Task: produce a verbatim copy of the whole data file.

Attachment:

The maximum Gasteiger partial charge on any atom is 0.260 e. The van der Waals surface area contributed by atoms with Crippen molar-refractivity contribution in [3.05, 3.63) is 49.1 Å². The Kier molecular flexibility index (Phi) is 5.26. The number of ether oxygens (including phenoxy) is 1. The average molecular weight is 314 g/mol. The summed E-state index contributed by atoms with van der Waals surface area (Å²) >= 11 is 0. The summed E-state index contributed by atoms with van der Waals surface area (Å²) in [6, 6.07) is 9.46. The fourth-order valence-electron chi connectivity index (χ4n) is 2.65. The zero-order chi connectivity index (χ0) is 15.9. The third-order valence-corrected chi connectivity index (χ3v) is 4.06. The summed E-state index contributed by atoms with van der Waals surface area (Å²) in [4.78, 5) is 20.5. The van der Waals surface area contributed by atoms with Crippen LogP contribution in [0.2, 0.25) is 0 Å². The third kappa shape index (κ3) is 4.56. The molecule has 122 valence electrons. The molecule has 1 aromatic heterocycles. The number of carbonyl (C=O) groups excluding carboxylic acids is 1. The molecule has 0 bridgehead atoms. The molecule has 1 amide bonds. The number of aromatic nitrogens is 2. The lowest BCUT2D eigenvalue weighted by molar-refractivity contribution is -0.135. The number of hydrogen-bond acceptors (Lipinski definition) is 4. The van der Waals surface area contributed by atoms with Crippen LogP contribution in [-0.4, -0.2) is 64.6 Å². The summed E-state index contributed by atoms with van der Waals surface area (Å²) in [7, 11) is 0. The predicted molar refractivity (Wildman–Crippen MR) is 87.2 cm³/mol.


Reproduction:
The maximum Gasteiger partial charge on any atom is 0.260 e. The van der Waals surface area contributed by atoms with Crippen molar-refractivity contribution in [3.05, 3.63) is 49.1 Å². The Kier molecular flexibility index (Phi) is 5.26. The number of ether oxygens (including phenoxy) is 1. The average molecular weight is 314 g/mol. The summed E-state index contributed by atoms with van der Waals surface area (Å²) >= 11 is 0. The summed E-state index contributed by atoms with van der Waals surface area (Å²) in [6, 6.07) is 9.46. The fourth-order valence-electron chi connectivity index (χ4n) is 2.65. The zero-order chi connectivity index (χ0) is 15.9. The third-order valence-corrected chi connectivity index (χ3v) is 4.06. The summed E-state index contributed by atoms with van der Waals surface area (Å²) in [4.78, 5) is 20.5. The van der Waals surface area contributed by atoms with Crippen LogP contribution in [0.2, 0.25) is 0 Å². The third kappa shape index (κ3) is 4.56. The molecule has 122 valence electrons. The molecule has 1 aromatic heterocycles. The number of carbonyl (C=O) groups excluding carboxylic acids is 1. The molecule has 0 bridgehead atoms. The molecule has 1 amide bonds. The number of aromatic nitrogens is 2. The lowest BCUT2D eigenvalue weighted by molar-refractivity contribution is -0.135. The number of hydrogen-bond acceptors (Lipinski definition) is 4. The van der Waals surface area contributed by atoms with Crippen LogP contribution in [-0.4, -0.2) is 64.6 Å². The summed E-state index contributed by atoms with van der Waals surface area (Å²) in [7, 11) is 0. The predicted molar refractivity (Wildman–Crippen MR) is 87.2 cm³/mol.